Directed by Jean Renoir
Running time: 102 minutes
powder-puff (adj.): of, relating to, or being a traditionally male activity or event done or played by women.
In one sequence during the grand blowout scene of FRENCH CANCAN, we witness a private moment in the life of cabaret impresario and quiet symposiarch Henri Danglard, played by an unflappable Jean Gabin. He’s slouched regally in a chair backstage while a gaggle of can-can dancers shine the front room with their pantalettes. Offenbach’s Infernal Gallop rings through the hall. Danglard, still comfortably seated, lifts his left leg. Then kicks his right. Then his left. This sublime instant is interrupted momentarily when an observer enters the room. Briefly; and once again, he finds himself alone and kicking.
A cool blue color stained the walls of boulangeries and shops in 1890s provincial France. Its first manufacturing took place nearby, earlier in the century. Powdery cobalt salts are sintered into this most Frankish of pigments. The yellows, reds and pinks, too, have a fine, dusty finish. These colors can be inhaled. Like a brisk walk through a haze of brilliant concrete dust. Like Renoir’s depiction of Holi, the Vedic festival of color, in THE RIVER (1951). Tonight’s director seems bent on envisioning essences in a particulate form. Color, yes, but modernity too. Before the erection of the Moulin Rouge, great clouds of Montmartrian dust bellow from a controlled demolition. The effete patrons of a nearby café take a deep breathe and humorously, but seriously, say “that’s progress.”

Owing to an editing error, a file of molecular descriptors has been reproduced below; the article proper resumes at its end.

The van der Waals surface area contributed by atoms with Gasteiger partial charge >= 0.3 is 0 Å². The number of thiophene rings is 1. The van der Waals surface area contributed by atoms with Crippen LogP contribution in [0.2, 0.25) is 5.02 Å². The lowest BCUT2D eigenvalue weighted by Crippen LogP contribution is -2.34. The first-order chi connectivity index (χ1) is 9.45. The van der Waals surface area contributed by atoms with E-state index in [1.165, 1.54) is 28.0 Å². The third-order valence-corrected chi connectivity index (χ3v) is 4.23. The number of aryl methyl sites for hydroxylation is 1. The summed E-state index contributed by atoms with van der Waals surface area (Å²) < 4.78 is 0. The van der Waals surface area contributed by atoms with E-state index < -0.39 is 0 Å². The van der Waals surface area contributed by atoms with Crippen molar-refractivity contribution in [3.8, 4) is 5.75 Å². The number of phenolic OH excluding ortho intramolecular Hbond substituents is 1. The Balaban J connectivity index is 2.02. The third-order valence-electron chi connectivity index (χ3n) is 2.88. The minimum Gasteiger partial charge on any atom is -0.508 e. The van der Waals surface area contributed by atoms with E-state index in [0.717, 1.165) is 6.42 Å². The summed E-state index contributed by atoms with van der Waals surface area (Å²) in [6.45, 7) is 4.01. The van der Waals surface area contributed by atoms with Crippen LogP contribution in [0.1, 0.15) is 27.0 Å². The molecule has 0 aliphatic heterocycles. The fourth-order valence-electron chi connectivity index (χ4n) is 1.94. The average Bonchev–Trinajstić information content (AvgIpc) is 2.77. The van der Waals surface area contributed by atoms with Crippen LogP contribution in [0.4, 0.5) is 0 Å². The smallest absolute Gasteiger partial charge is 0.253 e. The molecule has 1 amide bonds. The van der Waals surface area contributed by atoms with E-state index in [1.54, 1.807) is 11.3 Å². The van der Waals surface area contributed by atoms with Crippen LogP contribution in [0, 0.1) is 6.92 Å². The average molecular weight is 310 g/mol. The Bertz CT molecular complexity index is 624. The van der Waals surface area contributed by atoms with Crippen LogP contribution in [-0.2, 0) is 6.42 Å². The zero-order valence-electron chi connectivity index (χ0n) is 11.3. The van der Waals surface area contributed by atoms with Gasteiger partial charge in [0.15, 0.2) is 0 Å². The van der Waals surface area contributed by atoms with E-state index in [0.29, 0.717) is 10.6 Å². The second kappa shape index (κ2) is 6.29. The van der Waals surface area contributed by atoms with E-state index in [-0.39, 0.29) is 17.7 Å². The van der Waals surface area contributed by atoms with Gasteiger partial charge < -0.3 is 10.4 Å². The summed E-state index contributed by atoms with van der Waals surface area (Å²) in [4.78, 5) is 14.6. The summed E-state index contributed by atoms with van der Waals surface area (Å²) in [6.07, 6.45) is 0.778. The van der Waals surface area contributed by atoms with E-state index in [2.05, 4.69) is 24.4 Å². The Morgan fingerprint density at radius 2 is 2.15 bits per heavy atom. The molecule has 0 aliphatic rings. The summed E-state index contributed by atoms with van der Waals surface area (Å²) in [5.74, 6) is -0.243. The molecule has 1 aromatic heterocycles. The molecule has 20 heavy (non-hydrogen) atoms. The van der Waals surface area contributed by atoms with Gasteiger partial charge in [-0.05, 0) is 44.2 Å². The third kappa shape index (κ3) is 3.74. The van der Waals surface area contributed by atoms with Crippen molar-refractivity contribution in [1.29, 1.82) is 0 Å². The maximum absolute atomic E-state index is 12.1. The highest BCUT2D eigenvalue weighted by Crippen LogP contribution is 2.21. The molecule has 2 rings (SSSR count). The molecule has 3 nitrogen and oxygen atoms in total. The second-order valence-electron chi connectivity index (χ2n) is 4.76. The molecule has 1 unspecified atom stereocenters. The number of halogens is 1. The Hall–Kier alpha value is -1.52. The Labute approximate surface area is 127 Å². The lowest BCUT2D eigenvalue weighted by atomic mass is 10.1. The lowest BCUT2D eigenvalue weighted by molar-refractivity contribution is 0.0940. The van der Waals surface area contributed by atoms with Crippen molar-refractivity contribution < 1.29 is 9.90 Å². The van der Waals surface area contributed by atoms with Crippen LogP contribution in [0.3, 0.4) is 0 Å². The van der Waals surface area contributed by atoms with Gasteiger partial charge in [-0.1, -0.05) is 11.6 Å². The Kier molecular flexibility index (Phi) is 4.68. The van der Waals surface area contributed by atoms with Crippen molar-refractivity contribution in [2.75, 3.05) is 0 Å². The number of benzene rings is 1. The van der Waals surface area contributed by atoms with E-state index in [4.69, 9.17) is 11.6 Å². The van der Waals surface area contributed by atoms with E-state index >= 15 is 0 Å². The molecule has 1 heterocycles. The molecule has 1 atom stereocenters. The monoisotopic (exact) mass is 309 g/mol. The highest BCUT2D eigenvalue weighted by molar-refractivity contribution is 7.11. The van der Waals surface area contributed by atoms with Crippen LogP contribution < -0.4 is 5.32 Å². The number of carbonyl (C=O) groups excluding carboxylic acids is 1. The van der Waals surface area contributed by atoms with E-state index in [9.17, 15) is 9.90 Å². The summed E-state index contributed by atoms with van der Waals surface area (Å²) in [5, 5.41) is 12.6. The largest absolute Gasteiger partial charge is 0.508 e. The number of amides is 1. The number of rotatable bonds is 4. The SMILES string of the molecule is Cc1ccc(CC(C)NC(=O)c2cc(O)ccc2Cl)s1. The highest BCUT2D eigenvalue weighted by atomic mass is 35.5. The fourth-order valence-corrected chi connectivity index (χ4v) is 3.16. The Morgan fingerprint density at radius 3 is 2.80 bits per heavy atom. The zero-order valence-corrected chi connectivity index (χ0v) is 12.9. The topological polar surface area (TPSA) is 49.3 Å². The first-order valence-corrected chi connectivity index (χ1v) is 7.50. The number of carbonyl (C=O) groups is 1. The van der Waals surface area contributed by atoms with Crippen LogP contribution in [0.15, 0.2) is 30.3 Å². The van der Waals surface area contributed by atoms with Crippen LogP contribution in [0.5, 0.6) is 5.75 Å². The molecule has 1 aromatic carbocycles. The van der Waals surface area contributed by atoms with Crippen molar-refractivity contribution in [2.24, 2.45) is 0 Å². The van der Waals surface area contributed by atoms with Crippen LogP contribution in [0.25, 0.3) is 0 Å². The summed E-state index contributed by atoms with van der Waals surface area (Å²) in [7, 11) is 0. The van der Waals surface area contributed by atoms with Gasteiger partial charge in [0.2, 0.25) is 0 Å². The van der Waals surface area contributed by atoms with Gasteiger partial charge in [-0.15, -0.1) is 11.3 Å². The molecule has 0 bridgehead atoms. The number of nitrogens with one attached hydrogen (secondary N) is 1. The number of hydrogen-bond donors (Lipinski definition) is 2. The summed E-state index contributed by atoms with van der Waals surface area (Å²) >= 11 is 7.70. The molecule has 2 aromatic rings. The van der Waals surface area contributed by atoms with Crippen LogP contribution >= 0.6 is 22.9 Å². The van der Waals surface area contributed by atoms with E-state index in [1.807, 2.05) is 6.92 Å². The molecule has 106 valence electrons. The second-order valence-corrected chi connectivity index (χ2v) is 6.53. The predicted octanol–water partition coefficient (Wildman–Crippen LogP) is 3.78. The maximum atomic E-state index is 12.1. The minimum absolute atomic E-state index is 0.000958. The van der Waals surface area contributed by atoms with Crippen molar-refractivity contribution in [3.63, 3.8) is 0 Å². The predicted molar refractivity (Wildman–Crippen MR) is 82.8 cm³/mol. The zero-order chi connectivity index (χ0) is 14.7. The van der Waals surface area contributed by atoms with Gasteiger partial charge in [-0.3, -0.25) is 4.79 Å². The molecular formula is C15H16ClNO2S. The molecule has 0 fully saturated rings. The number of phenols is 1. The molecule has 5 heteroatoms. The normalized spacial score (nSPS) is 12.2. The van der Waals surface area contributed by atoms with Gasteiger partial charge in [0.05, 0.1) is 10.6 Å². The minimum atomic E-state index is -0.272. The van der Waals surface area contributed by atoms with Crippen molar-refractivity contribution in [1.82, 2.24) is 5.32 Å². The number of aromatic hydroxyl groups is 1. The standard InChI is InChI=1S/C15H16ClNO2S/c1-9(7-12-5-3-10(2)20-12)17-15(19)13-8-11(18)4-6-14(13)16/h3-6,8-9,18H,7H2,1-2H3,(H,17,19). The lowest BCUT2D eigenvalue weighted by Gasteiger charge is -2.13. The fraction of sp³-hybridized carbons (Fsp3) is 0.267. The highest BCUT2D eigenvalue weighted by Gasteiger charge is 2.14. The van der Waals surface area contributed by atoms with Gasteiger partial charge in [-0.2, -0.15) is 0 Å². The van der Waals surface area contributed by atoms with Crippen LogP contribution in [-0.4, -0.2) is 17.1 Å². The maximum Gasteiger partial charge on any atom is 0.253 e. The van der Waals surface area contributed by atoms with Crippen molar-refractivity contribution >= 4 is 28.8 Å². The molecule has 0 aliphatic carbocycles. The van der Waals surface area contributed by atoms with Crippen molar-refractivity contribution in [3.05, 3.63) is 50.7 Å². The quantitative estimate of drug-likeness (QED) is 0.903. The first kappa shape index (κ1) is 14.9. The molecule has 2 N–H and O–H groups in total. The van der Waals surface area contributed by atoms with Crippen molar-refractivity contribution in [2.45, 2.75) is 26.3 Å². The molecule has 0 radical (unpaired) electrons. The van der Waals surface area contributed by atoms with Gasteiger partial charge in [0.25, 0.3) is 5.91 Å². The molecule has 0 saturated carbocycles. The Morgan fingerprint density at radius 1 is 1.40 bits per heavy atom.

Perhaps desire, too, is an invisible particulate. Whatever residue it is that coats Danglard’s lungs, he suffuses into the women around him. Françoise Anoul plays Nini, an effervescent ingenue of limited means, whom Danglard handpicks to become an expert of that lascivious battement. Lola, Danglard’s combative and jealous mistress, gets her va-va-voom from Maria Félix’ aye-aye-aye. Then there’s the siren timbres of Eugénie Buffet given voice by French diva, Édith Piaf. Danglard takes many of them as lovers, promising nothing more than to make them performers. In once scene, Danglard monologues this notion when Nini suggests they commit to each other. The detail and gravity with which he forecasts her eventual unhappiness articulates the film’s highest polemic moment. It’s so American, so un-French, to suggest that maybe it was a personal flourish for M. Renoir, so I won’t.
Talk to me long enough and you might hear me say, “I inhale cinema and exhale life.” Renoir’s artifice in FRENCH CANCAN is mountain air. This second entry in his “art trilogy” takes thematic cues from THE GOLDEN COACH (1952): relationships between performer/ audience, lover/instructor, upper/lower class are painted with soft colored strokes by lenser Michel Kelber, in their first and only collaboration.
24 August 2013